Patrick Cooper – 13,992 votes – 40.06%
After suffering a stinging loss to former mayor and now convicted felon Larry Langford in the 2007 race (Cooper came in second, but failed to force a run-off), Cooper wanted this badly. At times it seemed as if he felt Birmingham owed him a place in the run-off, and his absence from many of the mayoral forums his opponents attended prompted questions from some voters. Nonetheless, Cooper’s supporters ultimately did what he needed them to do — they showed up at the polls and voted. Can he make them do it again, and get the additional 10% he’ll need to beat Bell?
William A. Bell, Sr. – 8,752 votes – 25.06%
After many races for mayor, it seems Bell’s time has finally come. He’ll need to dismiss the charge that he’s abandoning yet another elected post (his Jefferson County Commission seat, and his Birmingham City Council seat previous to that) and consolidate the support of his former opponents to win. He told the Birmingham News he’s running because “my city needs me.” We’ll see about that on Jan. 19.
Carole C. Smitherman – 6,552 votes – 18.76%
Smitherman’s chances for winning this race diminished after she lost her position as city council president and interim mayor (the power of the bully pulpit is not to taken lightly in a short race). The important question now is whether she will endorse Bell in the run-off.
Emory Anthony, Jr. – 4,344 votes – 12.44%
Early prognostications gave Anthony, an attorney, a chance of making it into the run-off. But his cool head and realistic ideas were just not enough for Birmingham.
Steven W. Hoyt – 641 votes – 1.84%
Hopefully Hoyt’s recent election (such as it was) to Council President Pro Tempore will be enough to satisfy him.
Scott Douglas – 201 votes – 0.58%
Not the strongest showing, but Douglas, the executive director of Greater Birmingham Ministries, impressed many who gave him a chance. Here’s hoping that he’s not done with politics forever.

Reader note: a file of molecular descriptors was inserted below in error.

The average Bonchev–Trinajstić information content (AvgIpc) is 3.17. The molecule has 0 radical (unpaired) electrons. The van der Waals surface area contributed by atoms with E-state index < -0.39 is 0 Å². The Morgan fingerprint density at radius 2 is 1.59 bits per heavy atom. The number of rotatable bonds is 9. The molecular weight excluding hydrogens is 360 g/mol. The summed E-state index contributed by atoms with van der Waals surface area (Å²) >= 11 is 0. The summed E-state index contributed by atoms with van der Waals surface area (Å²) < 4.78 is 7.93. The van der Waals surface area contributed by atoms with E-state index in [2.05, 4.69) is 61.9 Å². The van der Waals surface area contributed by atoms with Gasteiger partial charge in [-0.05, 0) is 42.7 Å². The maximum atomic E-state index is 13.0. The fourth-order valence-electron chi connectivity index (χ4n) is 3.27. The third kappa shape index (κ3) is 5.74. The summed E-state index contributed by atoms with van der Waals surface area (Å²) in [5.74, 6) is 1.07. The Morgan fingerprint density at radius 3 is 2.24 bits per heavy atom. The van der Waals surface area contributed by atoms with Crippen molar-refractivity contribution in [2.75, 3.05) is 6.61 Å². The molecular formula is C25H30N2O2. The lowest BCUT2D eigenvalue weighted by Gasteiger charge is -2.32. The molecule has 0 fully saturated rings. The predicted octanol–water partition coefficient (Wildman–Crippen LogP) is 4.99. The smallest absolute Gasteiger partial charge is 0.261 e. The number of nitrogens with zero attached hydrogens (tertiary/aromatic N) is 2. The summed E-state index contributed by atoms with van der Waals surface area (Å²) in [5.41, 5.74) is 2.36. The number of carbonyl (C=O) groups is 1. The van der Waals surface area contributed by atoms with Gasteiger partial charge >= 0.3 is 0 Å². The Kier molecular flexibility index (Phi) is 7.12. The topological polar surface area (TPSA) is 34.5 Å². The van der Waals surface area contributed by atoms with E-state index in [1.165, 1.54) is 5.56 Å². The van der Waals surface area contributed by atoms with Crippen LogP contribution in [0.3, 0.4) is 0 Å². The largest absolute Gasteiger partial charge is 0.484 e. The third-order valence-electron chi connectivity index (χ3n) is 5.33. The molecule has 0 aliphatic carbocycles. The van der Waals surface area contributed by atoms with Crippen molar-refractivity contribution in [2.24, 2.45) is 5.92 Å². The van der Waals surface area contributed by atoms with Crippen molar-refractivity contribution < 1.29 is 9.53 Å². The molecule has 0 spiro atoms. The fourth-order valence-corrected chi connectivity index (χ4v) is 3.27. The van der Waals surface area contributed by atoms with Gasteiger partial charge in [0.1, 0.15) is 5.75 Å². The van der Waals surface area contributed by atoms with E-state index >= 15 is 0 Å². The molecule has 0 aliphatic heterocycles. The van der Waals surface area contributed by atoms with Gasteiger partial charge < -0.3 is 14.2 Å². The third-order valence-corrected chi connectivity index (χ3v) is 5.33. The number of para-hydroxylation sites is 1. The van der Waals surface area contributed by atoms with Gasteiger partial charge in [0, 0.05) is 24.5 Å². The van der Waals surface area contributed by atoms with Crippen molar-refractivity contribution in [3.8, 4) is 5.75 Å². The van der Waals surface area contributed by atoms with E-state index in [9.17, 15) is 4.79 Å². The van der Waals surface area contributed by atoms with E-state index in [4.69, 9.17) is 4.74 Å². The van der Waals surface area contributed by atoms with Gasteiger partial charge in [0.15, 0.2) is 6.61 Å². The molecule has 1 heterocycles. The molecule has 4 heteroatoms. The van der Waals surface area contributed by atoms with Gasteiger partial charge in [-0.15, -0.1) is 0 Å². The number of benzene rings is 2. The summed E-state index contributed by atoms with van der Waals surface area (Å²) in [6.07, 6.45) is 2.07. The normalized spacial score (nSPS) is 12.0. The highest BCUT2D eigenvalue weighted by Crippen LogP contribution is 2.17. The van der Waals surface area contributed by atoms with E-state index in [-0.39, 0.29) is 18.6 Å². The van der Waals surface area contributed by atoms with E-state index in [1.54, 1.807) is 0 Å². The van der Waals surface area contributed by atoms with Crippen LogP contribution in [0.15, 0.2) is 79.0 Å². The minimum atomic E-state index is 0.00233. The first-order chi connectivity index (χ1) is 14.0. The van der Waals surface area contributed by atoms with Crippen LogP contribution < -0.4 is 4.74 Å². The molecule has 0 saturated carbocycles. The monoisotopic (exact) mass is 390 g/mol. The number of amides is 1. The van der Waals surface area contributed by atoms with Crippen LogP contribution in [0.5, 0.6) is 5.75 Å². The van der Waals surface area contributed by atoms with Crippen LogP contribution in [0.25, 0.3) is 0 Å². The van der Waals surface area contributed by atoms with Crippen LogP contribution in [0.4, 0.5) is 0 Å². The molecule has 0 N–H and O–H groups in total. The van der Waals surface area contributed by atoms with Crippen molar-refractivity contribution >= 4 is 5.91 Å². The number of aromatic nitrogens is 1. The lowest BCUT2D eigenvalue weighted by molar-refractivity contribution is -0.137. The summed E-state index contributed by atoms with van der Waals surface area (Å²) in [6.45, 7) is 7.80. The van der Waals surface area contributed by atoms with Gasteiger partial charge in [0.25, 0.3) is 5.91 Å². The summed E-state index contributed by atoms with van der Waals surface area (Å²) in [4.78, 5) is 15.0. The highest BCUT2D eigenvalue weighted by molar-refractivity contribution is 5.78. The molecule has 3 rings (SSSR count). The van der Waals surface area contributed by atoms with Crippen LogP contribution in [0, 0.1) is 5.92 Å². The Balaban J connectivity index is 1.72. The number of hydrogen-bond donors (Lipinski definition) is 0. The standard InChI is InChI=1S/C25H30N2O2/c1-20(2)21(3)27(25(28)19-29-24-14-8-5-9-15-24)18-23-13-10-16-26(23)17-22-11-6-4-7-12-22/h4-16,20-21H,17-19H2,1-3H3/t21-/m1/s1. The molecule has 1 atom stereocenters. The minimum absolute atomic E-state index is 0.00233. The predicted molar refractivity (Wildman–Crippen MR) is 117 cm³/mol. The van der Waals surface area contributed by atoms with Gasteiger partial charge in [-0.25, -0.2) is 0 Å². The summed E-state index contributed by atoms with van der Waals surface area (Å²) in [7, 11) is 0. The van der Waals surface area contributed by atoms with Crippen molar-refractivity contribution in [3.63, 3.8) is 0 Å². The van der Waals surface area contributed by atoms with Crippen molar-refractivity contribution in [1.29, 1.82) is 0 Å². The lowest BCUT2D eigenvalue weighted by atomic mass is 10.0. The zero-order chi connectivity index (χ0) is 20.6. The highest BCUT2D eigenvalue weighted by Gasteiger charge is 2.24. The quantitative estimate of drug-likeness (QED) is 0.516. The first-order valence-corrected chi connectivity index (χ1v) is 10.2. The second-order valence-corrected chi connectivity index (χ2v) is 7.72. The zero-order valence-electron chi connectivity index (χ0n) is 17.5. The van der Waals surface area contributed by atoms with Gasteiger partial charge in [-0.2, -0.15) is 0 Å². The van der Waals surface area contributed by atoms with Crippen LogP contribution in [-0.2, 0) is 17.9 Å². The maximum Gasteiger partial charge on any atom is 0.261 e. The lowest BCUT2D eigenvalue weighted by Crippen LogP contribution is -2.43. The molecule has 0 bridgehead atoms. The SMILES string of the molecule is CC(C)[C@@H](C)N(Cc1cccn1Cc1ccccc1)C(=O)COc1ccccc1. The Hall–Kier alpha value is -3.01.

Jody Trautwein – 173 votes – 0.50%
The only mayoral candidate to make an appearance in Sacha Baron Cohen’s Bruno, this youth pastor easily locked down the votes of the formerly gay.
Harry “Traveling Shoes” Turner, Jr. – 81 votes – 0.23%
A notary public, evangelist and clown (among other things), Turner was a nice addition to the race but didn’t make much of an impression on Birmingham voters, apparently.
Stephannie Sigler Huey – 60 votes – 0.17%
Huey, a Birmingham teacher, placed 14th in the 2003 mayoral race — 9th is a significant improvement. At this rate, she’ll be mayor in a dozen years or so.
T.C. Cannon – 40 votes – 0.11%
Cannon, a retired bar owner, finished in eighth place in the 2003 mayoral election.
William Jason Sumners – 31 votes – 0.09%
Sumners proposed hosting an Alabama Constitutional Convention in Birmingham and running city buildings on solar power.
Edith Mayomi – 28 votes – 0.08%
Mayomi is employed by Jefferson State Community College. That’s about all we know about her. Oh, and she ran for mayor in 2009.
Jimmy Snow – 23 votes – 0.07%
Snow is an Avondale resident and a businessman. He’s also a campaigner. Or, at the least, he told cops he was campaigning at a Lakeview bar when he was arrested by Birmingham police for disorderly conduct. We at the Weekly frequently campaign at Lakeview bars, too.
Ernie S. Dunn – 13 votes – 0.04%
Dunn said he wanted to be mayor because he needed a job. He died days before the election. He was 49. Somehow it’s comforting to know that Birmingham did not give more votes to a dead man than a live person.